Keigo Sakamoto holds Atom, one of his 21 dogs, at his home inside the exclusion zone near Naraha. 58-year-old Sakamoto, a former caregiver and farmer who refused to leave despite the evacuation order, looks after more than 500 animals, many of them abandoned by previous owners as they left the exclusion zone. He decided to name his dog Atom because it was born just before the 2011 disaster. Damir Sagolj / Reuters
A Buddhist monk wears a Geiger counter as he leads a small funeral ceremony for Yotsuno Kanno at a cemetery in the evacuated town of Minamitsushima. Kanno died in temporary accommodation in May 2013, two weeks short of her 100th birthday. Her remains were brought back to her home town after her death. Damir Sagolj / Reuters
A relative of Yotsuno Kanno uses chopsticks to put her remains into a family grave during a small ceremony at a cemetery in the evacuated town of Minamitsushima. Damir Sagolj / Reuters
Fishermen on the Kiyomaru fishing boat pull in their nets in the sea off Iwaki town, south of the crippled nuclear power plant. A small portion of the boat's catch will be used to test for radioactive contamination in the waters around Fukushima, with the rest thrown back into the ocean. Commercial fishing has been banned near the tsunami-crippled nuclear complex since the disaster. The only fishing that still takes place is for contamination research, and is carried out by small-scale fishermen contracted by the government. Damir Sagolj / Reuters
A worker from Tokyo Electric Power Co. (TEPCO), the company that runs the Fukushima nuclear plant, cuts back dense vegetation that had grown wild around the evacuated town of Namie. Damir Sagolj / Reuters
A doctor conducts a thyroid examination on four-year-old Maria Sakamoto at the Iwaki Radiation Citizen Center in Iwaki town. The non-profit organization offers free thyroid examinations for children from the Fukushima area. The World Health Organisation says children in the area may have a higher risk of developing thyroid cancer in the wake of the nuclear disaster. Damir Sagolj / Reuters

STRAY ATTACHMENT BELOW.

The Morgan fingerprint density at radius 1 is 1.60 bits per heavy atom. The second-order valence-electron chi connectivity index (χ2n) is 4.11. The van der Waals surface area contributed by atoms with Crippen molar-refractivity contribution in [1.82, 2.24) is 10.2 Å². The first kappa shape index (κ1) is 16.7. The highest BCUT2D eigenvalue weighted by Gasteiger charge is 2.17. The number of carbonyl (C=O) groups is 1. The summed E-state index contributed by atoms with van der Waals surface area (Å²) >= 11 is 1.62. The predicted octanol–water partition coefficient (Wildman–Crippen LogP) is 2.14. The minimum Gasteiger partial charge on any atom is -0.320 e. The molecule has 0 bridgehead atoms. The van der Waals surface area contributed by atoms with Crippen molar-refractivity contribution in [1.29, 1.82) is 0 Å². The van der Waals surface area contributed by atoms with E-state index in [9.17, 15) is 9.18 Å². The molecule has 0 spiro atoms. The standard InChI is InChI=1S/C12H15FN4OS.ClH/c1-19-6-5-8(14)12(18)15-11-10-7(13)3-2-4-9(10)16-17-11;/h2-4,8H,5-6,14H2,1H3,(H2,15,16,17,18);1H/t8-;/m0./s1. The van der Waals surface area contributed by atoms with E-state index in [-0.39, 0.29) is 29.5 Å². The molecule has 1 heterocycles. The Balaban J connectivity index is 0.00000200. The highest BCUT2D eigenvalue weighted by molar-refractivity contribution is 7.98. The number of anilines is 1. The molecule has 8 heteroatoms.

Plastic sacks containing radiated soil, leaves and debris from the decontamination operation are dumped at a tennis court in Naraha town. The most ambitious radiation clean-up ever attempted has proved costly, complex and time-consuming. Most of the contaminated soil and leaves remain piled up in driveways and empty lots because of fierce opposition from local communities to storing it in one place until the Ministry of Environment secures a central site that could hold it for the longer term. Damir Sagolj / Reuters
Firefighters from Kyoto pay their respects as they visit the tsunami-destroyed coastal area of Namie. Damir Sagolj / Reuters
A security guard blocks the road into the the exclusion zone near Tomioka in Fukushima prefecture. Former residents of evacuated towns can visit their homes once a month with special permission but are not allowed to stay overnight inside the exclusion zone. Damir Sagolj / Reuters
A woman on a brief visit to her old home in Futaba walks under a sign reading "Nuclear Power - The Energy for a Better Future". Decades ago, the citizens of Futaba took pride in the Fukushima Daiichi nuclear complex. Now, they are scattered around Japan with no clear sign of when they might be able to return. Damir Sagolj / Reuters
A vending machine brought inland by the tsunami sits in an abandoned rice field inside the exclusion zone near Minamisoma. Damir Sagolj / Reuters
A man fishes on a municipal beach near Iwaki that is closed to the public. Almost all the beaches in Fukushima prefecture remain closed two and a half years after the March 11, 2011 tsunami. Damir Sagolj / Reuters